Why the iPhone Will Be a Big Success
The reality won't match the hype; it was rushed to market and will be buggier than Florida in September; the battery will have the longevity of a mayfly; the touch-screen keyboard will be more irritating than a mosquito bite. It won't hold enough music; the big glass screen will crack;
The iPhone has a lot of expectations to meet, but it will probably succeed regardless of how well it meets them. | ALSO: Comment on this column in the 'Your Opinion' box below.
Opposing View:Al Ries: Why the iPhone Will Fail
Convergence Devices Have a Frequent History of Failure
There are hundreds of pundits who expect the iPhone to flop, and they've come up with a plethora of perfectly plausible reasons why it will sink like Motorola's Pebl in the overcrowded sea of mobile devices.
It's tempting to add a couple more cautionary notes to the list. For example, Apple usually makes complicated stuff feel simple and approachable (one-button mouse, drag-and-drop files and folders, plug-and-play devices), but in this case it's making what used to be a fairly simple device quite complicated. Even TBWA's TV commercials, while beautifully executed and better than 99% of the dreck between shows, feel a touch educational -- as if Apple feels the need to explain itself with this one -- and lack the memorable, one-message simplicity of "Think Different," "1,000 Songs in Your Pocket" or "Get a Mac."
Worse, the ads are deceptive, because they suggest a speed of mobile web surfing that surely won't be available no matter how good the iPhone is. Based on my own experience with my BlackBerry and Razr, both of which rely on AT&T for service, you'd need to buy a 60-second spot just to show one link opening.
But for all of these criticisms and despite the fact that some will prove valid, the iPhone will be a runaway success -- selling as many units as Apple can ship through 2008 and taking at least a 1% share of the market.
Why? Because it looks great, because it is made by Apple, because its high price point will prove an asset while it's being targeted at affluent influencers, because it'll be a badge of honor, because it epitomizes an increasingly mobile world. Because, in short, it will inspire irrational consumer lust.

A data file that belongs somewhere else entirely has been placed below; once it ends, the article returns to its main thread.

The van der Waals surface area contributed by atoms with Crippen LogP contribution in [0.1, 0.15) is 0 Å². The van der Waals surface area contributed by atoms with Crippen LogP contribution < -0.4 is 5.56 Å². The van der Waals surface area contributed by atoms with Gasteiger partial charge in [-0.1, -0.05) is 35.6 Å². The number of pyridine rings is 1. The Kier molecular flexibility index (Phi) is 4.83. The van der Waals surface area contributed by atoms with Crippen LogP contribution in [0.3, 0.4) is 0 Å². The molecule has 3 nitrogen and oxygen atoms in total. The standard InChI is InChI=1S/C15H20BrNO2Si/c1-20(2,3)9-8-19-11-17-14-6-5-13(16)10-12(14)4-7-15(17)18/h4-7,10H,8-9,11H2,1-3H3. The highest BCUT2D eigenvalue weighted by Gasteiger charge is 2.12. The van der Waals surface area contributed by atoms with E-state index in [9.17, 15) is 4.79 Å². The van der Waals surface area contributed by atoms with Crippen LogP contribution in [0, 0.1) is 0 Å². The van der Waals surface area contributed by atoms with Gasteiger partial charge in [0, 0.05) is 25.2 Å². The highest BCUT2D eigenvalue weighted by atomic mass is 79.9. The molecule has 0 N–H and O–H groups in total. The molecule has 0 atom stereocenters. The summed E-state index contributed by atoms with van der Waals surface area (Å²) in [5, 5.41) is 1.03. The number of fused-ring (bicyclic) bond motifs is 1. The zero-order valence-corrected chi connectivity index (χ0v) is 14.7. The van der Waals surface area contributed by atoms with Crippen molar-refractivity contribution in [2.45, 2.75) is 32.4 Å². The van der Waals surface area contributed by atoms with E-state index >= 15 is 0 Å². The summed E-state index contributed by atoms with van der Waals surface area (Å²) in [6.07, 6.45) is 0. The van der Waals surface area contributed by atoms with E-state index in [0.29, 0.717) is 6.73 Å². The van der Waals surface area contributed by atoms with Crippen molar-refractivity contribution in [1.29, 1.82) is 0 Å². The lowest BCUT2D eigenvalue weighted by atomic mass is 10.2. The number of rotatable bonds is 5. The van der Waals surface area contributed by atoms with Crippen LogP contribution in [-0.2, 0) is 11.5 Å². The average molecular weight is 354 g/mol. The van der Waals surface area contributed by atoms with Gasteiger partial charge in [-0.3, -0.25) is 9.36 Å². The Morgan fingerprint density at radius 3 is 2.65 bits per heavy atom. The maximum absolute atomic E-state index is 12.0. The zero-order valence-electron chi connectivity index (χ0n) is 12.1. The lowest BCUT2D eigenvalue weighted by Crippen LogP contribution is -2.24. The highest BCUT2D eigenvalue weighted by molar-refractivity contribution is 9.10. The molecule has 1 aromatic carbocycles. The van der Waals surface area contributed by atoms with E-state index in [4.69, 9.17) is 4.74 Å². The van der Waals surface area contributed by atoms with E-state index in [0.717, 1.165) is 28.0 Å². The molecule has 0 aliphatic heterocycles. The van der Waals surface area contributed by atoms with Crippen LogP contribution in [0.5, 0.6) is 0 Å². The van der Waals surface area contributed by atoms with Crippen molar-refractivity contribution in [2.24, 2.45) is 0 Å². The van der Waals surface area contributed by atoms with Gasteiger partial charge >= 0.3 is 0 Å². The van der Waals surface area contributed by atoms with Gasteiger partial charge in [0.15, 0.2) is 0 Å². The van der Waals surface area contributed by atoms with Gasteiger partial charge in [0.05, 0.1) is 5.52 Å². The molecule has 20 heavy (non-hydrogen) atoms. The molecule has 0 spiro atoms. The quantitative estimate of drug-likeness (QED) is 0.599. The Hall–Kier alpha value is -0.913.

Indeed, anyone who ever uttered the word "brand" in anger, or in a new-business pitch, should wish it success. Companies such as Apple, one of the few that can still create passion beyond logic for its products, remind us that marketing is more than computer science. Not that there's anything wrong with computer science. Indeed, it's making the ad game a lot less laughable in the C-suite. But isn't it nice to know the entire business of connecting with the consumer can't be successfully outsourced to the machines just yet?
The fact that Apple's rivals in the mobile space are such a bunch of inept followers will help too. There might be a sea of offerings, but most of them are mediocre for devices people spend their entire lives attached to. Amazingly, aside from the possible exception of the Pearl, with its cute little rollerball, there's been nothing to inspire phone pride since the Razr, which has been decidedly unsexy ever since everyone got one. Then there's the cellphone manufacturers' marketing, or mystifying lack of it. Too much of it still is left to the networks.
Al makes a really interesting case against convergence. As comedian Ricky Gervais recently put it in one of his stand-up routines, we don't need to be able to take a piss in the washing machine because we've already got toilets. Yet, every time I pack my iPod, phone, BlackBerry and laptop into my travel bag, along with all their various chargers, I find myself wishing I had one mobile device. Call me irrational, but I'm willing to believe the iPhone might be the one.